• Market opportunity and competitive differentiation;

  • Details of management team and ownership structure;

  • Financial projections;

  • Researching competitors, customers and the market;

  • Funding requirements (if any).

Don’t overestimate or sugarcoat

We all want to present our business in the best possible light but realism is important. There are risks associated with every business and every business plan. Ignoring or overlooking these risks, failing to anticipate that you will be asked about them and especially the financial section and projections, is a very common error. Think of Dragon’s Den and you will quickly appreciate how this process works. So, always be realistic.

Keep your business plan under review

It can be tempting, especially if the plan was prepared to raise investment or a loan, and that succeeds, to file the plan away and not look at it for months or years. Businesses change all the time though as do market conditions. So, it’s important to review and update your plan regularly.  Also, filing the business plan away reduces the chance of sticking with it. If you don’t implement a good plan because you forgot about it, you’ll end up kicking yourself at best.


Business plan advice and services in London

Every business is different so every business plan is diffeerent and the content may depend on whether it's for internal planning and use, to apply for finance or seek investment or a combination of these or other reasons. Our experience extends to many business and sectors, including :

  • Restaurant and catering business plans

  • Start up business plans

  • Software and tech business plans

  • Gym and leisure businesses

  • property investmeent and real estate related

  • Care homes

If you need any help writing, preparing or updating your business plan, whether it's the accounting section or otherwise, please don’t hesitate to drop in to our London head office or call or email us.

What is the Construction Industry Scheme

With a number of similarities to PAYE, the Construction Industry Scheme (CIS) is a mandatory withholding tax where either 20% or 30% is deducted from a self-employed construction subcontractor's payments and paid directly to HM Revenue and Customs on their behalf.

The deductions serve as advance payments towards the subcontractor’s annual income tax, spreading some of their tax liabilities over the financial year instead of accruing an end-of-year tax burden. Under CIS most subcontractors will have no income tax to pay at the end of the year, and many will get a tax rebate after claiming expenses back against the tax they have already paid.


Registering for CIS 

Contractors who pay subcontractors for any and all construction work must register for the Construction Industry Scheme. Subcontractors don’t have to register for the Scheme, but deductions are taken from their payments at the higher 30% rate if they do not register.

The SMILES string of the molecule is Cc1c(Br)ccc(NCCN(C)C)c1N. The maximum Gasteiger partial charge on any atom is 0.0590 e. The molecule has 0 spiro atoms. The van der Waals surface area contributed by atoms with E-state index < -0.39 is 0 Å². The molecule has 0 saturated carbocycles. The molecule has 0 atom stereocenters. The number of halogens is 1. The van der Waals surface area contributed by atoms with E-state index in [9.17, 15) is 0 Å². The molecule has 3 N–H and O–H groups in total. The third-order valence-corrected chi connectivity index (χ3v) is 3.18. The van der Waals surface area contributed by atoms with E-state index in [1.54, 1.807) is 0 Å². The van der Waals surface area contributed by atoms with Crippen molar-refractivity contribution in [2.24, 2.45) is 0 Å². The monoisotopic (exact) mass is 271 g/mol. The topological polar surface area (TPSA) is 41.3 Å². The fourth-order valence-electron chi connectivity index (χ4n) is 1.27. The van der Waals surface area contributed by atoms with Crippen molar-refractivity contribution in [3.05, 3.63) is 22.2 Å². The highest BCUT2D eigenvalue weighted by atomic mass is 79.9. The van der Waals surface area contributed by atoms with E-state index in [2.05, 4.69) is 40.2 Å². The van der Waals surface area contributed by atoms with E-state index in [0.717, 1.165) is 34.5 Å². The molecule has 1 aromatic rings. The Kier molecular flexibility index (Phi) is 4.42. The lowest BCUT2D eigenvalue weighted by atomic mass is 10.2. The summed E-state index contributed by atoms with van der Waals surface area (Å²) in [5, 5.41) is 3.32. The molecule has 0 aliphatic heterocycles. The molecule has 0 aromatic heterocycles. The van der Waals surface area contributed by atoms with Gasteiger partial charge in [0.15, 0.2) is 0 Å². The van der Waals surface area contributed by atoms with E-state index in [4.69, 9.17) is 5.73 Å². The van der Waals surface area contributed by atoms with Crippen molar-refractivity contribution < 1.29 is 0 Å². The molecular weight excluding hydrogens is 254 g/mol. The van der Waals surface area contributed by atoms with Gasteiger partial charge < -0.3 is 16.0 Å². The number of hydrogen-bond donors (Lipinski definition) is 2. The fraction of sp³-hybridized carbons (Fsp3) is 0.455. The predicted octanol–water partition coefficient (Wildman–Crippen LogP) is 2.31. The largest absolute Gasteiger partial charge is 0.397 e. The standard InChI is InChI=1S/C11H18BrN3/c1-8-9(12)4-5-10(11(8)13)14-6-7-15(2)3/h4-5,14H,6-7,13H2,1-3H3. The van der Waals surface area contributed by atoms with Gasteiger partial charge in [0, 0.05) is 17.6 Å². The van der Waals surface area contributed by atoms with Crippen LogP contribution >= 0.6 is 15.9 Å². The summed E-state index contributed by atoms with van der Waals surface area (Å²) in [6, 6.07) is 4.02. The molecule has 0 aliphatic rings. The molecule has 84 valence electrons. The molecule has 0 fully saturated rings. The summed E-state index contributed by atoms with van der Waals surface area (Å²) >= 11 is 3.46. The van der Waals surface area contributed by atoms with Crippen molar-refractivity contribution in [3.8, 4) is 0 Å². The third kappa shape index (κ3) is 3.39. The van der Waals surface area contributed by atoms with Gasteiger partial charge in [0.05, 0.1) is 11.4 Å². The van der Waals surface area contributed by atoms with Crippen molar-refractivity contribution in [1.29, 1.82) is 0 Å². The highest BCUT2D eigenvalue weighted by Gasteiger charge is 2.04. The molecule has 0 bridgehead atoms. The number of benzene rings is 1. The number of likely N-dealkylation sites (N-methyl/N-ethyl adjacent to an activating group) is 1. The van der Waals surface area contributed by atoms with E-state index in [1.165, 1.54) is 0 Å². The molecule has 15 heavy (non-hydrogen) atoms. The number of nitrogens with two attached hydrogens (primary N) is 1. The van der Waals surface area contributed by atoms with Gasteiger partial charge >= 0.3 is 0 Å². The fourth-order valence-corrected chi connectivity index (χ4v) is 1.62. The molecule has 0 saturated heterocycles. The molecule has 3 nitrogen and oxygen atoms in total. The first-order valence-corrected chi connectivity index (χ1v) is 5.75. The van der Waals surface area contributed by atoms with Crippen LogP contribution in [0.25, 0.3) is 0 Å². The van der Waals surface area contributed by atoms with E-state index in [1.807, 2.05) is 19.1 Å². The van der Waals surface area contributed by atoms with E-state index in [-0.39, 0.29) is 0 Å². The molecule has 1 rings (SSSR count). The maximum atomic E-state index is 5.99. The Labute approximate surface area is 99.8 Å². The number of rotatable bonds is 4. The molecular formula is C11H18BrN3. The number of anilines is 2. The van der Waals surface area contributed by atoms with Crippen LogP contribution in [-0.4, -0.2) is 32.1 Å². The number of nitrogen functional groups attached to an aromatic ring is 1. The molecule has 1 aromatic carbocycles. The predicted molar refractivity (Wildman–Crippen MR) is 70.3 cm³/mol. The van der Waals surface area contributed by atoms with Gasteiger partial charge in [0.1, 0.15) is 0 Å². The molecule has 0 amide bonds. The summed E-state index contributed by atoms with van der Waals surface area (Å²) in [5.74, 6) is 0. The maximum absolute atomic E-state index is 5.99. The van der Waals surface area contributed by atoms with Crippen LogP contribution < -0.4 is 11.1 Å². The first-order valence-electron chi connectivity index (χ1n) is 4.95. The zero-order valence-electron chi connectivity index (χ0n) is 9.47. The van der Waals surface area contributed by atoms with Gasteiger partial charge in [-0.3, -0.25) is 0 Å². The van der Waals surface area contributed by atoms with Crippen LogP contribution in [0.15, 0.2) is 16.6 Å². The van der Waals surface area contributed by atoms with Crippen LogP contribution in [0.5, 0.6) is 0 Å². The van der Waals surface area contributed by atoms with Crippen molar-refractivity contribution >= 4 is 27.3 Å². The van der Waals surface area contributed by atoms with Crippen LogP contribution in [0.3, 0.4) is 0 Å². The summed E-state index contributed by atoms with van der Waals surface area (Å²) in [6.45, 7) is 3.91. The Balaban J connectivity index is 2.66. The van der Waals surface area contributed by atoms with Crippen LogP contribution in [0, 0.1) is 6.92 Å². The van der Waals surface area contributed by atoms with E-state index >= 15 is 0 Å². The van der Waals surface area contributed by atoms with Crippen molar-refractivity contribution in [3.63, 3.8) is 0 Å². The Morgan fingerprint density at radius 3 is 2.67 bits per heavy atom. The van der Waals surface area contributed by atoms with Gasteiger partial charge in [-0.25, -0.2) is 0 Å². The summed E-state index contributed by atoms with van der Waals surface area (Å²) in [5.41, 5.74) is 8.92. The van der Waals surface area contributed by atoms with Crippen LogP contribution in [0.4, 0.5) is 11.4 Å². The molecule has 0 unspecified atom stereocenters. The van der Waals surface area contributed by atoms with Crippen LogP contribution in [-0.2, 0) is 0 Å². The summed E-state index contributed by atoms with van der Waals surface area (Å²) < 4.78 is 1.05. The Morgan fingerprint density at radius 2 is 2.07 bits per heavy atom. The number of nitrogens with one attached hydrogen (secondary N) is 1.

Why was the CIS created?

The primary reason the government created the Construction Industry Scheme was to reduce tax avoidance and tax evasion, which have been particularly prevalent in the construction industry in the UK. The Scheme has the added benefit of helping subcontractors spread their income tax burden across the year in line with their income.

However, the CIS is not without its detractors, with some critics suggesting the Scheme is being used by some contractors to remove employees from the payroll by reclassifying them as self-employed subcontractors, thereby depriving them of the legal rights enjoyed by salaried staff.


What is classed as construction work?

Under the Construction Industry Scheme most structural or decorative work carried out on a permanent or temporary building or other physical structure is classed as construction work. In addition to typical construction work such as demolition, bricklaying, carpentry, plastering or joinery, work that may not traditionally be seen as construction, such as painting and decorating, are also classed as construction work under CIS.

Professional services (for example, architecture or design) and support services (eg catering or cleaning) are not usually classed as construction work under CIS. Scaffolding hire, delivering materials to a construction site and fitting carpets in a building are also not covered by CIS.


Getting help with your books does not need to be an expensive luxury. Our accounting consultants are set up to offer good value support, so you can spend more time growing your business.

Business Coaching


Our most popular business coaching programme, TMC coaching Business over 6 months, whatever stage you’re at. It may be that you’re just starting out or before you’ve even begun to trade, or you’re wanting to diversify your existing business, grow it or develop a new business model. Your business in many ways is an individual as you are and as a result we tailor our coaching to suit your needs, at each stage of your journey.

We begin with an expert, in-depth, holistic analysis of your business, it’s effectiveness, it’s challenges with your future goals in mind and get to the root of what you and your business is about and from here, we create an immediate and longer-term action-plan that will ensure your success.